Reward System, Process of Designing Reward System, Human Resource Development, MS-22

What is reward system? Describe the process of designing reward system in your organization or an organization you are familiar with. Discuss how reward system has been used to help the organization. Briefly describe the organisation you are referring to.

The only way employees will fulfill your dream is to share in the dream. Reward systems are the mechanisms that make this happen. "However, reward systems are much more than just bonus plans and stock options. While they often include both of these incentives, they can also include awards and other recognition, promotions, reassignment, non-monetary bonuses (e.g., vacations), or a simple thank you.

A reward system, in isolation, can serve operational needs badly. Rewards influence behaviour, attitudes, job satisfactions and performance. Reward system can be classified as:

  •  Monetary Rewards (directly, indirectly or un-related to actual performance outcomes)
  •  Monetary equivalent Rewards
  •  Non-monetary rewards

Guidelines for Designing An Effective Reward System

  •  Performance payoff must be a major, not minor, piece of total compensation package.
  •  Incentive plan should extend to all managers & employees.
  •  System must be administered with scrupulous care & fairness.
  •  Incentives must be linked tightly to achieving only performance targets in strategic plan.
  •  Performance targets each person is expected to achieve must involve outcomes person can personally affect.

I am familiar with TriWest Healthcare Alliance. It has partnership with the Department of Defense (DoD) to provide access to cost-effective, high quality health care for nation's active and retired uniformed services members and their families.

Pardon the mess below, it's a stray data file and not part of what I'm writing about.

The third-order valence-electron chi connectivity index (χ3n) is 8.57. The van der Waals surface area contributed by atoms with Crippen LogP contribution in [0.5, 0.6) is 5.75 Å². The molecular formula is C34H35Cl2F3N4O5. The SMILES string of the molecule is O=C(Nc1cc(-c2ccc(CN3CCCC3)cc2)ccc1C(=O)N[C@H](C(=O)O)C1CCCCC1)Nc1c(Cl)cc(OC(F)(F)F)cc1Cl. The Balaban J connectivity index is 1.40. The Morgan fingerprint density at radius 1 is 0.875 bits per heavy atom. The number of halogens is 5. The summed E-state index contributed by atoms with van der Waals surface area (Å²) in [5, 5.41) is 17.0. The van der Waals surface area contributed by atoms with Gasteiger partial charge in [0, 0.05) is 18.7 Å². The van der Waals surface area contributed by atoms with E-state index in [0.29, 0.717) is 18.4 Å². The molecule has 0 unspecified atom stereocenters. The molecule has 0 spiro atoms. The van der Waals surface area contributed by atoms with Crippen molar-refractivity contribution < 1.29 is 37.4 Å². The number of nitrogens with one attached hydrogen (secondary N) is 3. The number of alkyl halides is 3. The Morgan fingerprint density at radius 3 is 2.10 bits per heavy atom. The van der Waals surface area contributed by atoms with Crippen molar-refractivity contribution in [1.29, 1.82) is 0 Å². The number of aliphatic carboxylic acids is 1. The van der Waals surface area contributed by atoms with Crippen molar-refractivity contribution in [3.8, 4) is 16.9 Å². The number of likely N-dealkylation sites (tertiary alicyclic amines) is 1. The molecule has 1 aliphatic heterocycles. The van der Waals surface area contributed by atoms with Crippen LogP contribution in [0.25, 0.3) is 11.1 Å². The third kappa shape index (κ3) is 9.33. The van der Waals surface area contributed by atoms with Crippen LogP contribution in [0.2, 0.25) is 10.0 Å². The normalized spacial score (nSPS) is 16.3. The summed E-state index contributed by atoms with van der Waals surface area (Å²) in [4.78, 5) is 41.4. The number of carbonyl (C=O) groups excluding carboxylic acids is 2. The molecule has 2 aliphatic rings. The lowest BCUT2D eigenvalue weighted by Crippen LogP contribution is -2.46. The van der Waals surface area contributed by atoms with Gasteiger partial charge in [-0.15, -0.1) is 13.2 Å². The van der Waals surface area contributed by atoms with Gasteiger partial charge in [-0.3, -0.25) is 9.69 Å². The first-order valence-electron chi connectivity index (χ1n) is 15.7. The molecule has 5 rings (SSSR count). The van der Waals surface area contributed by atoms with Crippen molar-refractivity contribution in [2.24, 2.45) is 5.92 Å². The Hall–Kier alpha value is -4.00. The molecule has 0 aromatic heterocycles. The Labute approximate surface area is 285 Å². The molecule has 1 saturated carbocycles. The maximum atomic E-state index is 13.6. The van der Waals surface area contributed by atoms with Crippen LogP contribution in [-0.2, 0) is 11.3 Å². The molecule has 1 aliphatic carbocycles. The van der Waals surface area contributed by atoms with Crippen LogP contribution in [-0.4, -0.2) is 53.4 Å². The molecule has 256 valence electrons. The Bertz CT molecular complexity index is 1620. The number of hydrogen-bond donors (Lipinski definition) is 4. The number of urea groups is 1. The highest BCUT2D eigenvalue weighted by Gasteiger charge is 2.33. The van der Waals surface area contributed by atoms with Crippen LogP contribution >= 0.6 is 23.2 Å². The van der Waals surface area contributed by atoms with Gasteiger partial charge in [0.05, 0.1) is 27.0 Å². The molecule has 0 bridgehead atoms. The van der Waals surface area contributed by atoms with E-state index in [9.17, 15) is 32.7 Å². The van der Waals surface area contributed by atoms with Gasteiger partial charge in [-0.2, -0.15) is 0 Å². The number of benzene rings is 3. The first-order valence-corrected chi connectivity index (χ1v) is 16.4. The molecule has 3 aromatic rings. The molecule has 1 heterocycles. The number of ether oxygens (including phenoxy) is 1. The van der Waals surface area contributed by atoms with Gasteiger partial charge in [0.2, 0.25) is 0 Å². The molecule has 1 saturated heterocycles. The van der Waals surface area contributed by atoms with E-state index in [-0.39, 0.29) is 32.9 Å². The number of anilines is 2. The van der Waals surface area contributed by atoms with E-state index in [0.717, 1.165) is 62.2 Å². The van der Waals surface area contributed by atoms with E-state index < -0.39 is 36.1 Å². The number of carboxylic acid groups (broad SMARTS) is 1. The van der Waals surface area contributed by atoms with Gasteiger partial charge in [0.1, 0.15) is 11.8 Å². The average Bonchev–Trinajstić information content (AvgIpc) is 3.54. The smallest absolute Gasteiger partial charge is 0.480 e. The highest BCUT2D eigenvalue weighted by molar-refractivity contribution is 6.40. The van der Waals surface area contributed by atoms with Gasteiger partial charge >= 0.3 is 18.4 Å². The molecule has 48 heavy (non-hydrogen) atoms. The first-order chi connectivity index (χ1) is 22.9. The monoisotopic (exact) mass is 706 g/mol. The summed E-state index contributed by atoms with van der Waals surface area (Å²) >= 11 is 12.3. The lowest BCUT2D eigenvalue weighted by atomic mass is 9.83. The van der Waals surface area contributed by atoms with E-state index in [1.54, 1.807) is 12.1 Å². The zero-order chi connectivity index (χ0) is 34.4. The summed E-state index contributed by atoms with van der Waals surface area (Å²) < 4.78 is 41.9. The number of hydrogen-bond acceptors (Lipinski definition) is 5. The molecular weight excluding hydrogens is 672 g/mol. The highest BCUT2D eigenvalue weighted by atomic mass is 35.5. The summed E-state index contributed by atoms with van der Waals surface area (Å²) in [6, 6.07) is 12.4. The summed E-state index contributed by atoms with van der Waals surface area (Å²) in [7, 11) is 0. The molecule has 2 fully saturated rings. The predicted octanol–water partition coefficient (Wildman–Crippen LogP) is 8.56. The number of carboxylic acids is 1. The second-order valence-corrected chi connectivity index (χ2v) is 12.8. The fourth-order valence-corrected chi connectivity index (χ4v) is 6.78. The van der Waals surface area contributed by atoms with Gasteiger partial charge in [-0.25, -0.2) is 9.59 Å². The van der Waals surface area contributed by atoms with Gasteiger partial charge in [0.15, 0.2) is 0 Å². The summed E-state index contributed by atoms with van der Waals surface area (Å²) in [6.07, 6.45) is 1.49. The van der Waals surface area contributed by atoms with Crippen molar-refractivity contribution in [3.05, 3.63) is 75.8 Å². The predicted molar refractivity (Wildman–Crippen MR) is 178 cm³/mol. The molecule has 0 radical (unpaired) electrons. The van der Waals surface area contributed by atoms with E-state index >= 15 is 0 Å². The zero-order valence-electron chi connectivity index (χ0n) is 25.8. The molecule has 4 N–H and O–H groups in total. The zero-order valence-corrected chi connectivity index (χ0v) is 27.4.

Process of Designing the Reward System At TriWest

TriWest wanted to implement a reward system that went beyond the cookie-cutter "employee of the month" programs, but management wasn’t sure what it should look like. To be certain that what they came up with would appeal to employees, we put together a team of people from across the company to create the new program under the guidance of reward and recognition expert Pat Zingheim.

We created a Five Star Program, a multi-tiered reward system with a theme built around the company’s star logo. Each star represents a separate program. The first two, which were already in place, are the bonus program and employee service awards. The team added three programs that reward employees for exceptional customer service and teamwork, internally and externally.
The first, called the Shining Star, is a peer-to-peer certificate program. When employees experience or witness great service or teamwork, they give Shining Star certificates to show their appreciation. Employees can give the certificates to anyone in the company, regardless of their title or location. One copy is delivered to the employee and another goes into a fishbowl for bimonthly drawings for gift certificates, prizes such as T-shirts and coffee mugs, and other small items.

About 10 percent of certificate recipients win fishbowl gifts. The team considered giving every Shining Star recipient a small gift, but they were concerned that the program could be abused. With a drawing, there is no way to know who’ll win.